Figure 4 shows Windows Explorer pointing to a folder called Exchange 2000 in a SharePoint Portal Server workspace. The folder holds many documents, presentations, and white papers. The selected presentation is currently checked in; I could check out the item to edit it on an exclusive basis or publish the item to make a new version available to users. Note that users can't see documents, even through searches of the repository, until those documents are published. This restriction ensures that only authors and administrators can access developing documents until content is final and approved.
Access through Office applications. A COM-based Office 2000 add-in provides document management options (e.g., Check In, as Figure 5 shows) for menus in Microsoft Word, Excel, and PowerPoint. SharePoint Portal Server also supports Office XP applications and includes a new search feature to let users look for documents in SharePoint Portal Server workspaces. (Menu options are available only for Office 2000 and later.) In addition to the menu options, Microsoft has built intelligence into the integration between Office and the new server product. When users double-click to open a document before checking it out, the Office application sends a warning that the document isn't checked out and gives users the option to check out the document. This warning, which Figure 6, page 62, shows, keeps users from making mistakes and simplifies the check-out process.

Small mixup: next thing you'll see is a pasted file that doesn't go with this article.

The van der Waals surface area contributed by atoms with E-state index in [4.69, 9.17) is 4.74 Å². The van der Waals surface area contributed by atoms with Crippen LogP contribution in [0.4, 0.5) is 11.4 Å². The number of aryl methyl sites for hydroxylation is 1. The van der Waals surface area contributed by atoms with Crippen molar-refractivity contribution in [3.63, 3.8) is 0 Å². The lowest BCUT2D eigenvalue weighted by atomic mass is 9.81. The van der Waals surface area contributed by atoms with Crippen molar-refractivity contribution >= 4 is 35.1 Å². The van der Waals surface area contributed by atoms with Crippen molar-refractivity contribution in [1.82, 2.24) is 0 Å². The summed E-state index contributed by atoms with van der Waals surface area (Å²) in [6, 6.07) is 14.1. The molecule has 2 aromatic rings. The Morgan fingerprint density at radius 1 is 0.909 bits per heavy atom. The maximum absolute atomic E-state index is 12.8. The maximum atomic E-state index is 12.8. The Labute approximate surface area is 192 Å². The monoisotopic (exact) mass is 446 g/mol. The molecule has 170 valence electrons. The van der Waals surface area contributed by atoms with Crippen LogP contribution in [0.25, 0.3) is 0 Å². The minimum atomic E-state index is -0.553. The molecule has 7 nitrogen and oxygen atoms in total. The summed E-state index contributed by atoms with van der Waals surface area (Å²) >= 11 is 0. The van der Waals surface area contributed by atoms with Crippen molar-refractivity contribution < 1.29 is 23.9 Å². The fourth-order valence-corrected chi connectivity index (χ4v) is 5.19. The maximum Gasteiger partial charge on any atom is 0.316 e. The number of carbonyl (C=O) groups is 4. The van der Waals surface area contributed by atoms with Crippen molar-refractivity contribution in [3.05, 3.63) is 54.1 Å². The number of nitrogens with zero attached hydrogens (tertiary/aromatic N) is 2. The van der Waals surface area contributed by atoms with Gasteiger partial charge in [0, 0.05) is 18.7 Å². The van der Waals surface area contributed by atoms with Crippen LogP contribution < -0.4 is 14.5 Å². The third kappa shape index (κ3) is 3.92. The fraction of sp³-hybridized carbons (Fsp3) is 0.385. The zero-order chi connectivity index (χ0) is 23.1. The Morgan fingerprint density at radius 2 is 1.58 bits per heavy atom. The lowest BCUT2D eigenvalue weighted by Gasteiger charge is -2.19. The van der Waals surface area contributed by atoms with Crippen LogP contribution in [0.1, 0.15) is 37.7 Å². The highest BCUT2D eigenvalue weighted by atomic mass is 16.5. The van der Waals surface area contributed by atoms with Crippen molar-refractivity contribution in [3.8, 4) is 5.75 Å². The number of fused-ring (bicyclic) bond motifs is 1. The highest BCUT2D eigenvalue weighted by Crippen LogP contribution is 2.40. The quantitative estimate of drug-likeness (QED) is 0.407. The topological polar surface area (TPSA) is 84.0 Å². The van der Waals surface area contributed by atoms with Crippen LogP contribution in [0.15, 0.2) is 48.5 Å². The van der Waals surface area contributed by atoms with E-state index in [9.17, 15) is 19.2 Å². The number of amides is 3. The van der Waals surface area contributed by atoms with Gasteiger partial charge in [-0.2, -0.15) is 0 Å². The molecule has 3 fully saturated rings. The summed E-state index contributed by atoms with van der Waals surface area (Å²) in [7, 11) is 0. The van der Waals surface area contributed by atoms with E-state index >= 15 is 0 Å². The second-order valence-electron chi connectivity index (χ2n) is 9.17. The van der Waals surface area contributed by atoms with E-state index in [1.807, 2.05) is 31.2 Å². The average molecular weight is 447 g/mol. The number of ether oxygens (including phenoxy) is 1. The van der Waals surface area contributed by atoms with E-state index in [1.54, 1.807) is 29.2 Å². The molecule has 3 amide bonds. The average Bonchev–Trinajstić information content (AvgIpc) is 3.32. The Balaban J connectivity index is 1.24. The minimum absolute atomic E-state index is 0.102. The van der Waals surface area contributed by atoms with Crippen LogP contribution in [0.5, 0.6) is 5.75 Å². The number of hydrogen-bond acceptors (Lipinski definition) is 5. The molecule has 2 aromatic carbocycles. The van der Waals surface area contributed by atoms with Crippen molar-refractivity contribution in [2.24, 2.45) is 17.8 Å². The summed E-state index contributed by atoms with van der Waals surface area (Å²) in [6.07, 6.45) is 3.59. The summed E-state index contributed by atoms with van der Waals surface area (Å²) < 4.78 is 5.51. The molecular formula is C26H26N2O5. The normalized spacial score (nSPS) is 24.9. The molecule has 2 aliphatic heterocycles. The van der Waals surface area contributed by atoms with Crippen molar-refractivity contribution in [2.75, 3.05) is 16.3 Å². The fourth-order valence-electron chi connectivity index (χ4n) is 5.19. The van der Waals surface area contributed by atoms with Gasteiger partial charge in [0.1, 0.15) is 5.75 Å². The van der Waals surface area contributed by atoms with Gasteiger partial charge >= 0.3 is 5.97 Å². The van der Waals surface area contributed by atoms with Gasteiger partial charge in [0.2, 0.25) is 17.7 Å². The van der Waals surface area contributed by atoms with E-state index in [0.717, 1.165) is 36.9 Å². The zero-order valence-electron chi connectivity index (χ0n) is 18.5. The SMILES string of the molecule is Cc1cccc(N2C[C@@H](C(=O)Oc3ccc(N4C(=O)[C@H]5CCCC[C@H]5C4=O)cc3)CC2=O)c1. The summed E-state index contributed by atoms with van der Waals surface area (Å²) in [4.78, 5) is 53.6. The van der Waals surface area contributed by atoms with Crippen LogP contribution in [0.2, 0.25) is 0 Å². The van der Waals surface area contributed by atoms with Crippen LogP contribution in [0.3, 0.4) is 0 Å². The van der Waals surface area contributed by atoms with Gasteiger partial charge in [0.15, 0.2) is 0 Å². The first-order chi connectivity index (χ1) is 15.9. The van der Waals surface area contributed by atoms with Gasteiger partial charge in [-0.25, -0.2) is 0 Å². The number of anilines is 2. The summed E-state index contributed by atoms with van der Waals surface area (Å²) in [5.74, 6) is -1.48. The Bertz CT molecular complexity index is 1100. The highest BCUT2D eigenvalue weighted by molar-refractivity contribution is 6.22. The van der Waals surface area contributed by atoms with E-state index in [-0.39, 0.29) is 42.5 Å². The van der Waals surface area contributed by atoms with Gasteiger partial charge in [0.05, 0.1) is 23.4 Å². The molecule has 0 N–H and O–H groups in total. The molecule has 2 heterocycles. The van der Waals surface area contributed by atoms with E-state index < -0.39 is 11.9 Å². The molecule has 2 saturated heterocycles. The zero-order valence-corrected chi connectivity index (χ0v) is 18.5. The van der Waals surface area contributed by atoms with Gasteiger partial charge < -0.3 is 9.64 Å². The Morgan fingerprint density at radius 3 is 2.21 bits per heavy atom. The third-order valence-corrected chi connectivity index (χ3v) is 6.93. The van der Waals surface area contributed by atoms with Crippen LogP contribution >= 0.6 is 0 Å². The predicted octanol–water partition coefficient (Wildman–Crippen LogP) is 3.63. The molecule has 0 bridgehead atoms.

Support for Outlook is a surprising but understandable omission. The WWW Distributed Authoring and Versioning (WebDAV) protocol is the basis for communication between SharePoint Portal Server and Office applications. However, Outlook—even Outlook 2002—is Messaging API (MAPI)based. Microsoft is unlikely to develop OutlookSharePoint Portal Server integration components until Outlook fully embraces WebDAV.
Provide Comprehensive Search Capabilities
Microsoft regards SharePoint Portal Server's search engine as the best of its kind—capable of responsively handling millions of documents. (The validity of this perception will be proved or disproved after SharePoint Portal Server has been in production for a while.) Indeed, Microsoft has patented some of the search engine's algorithms.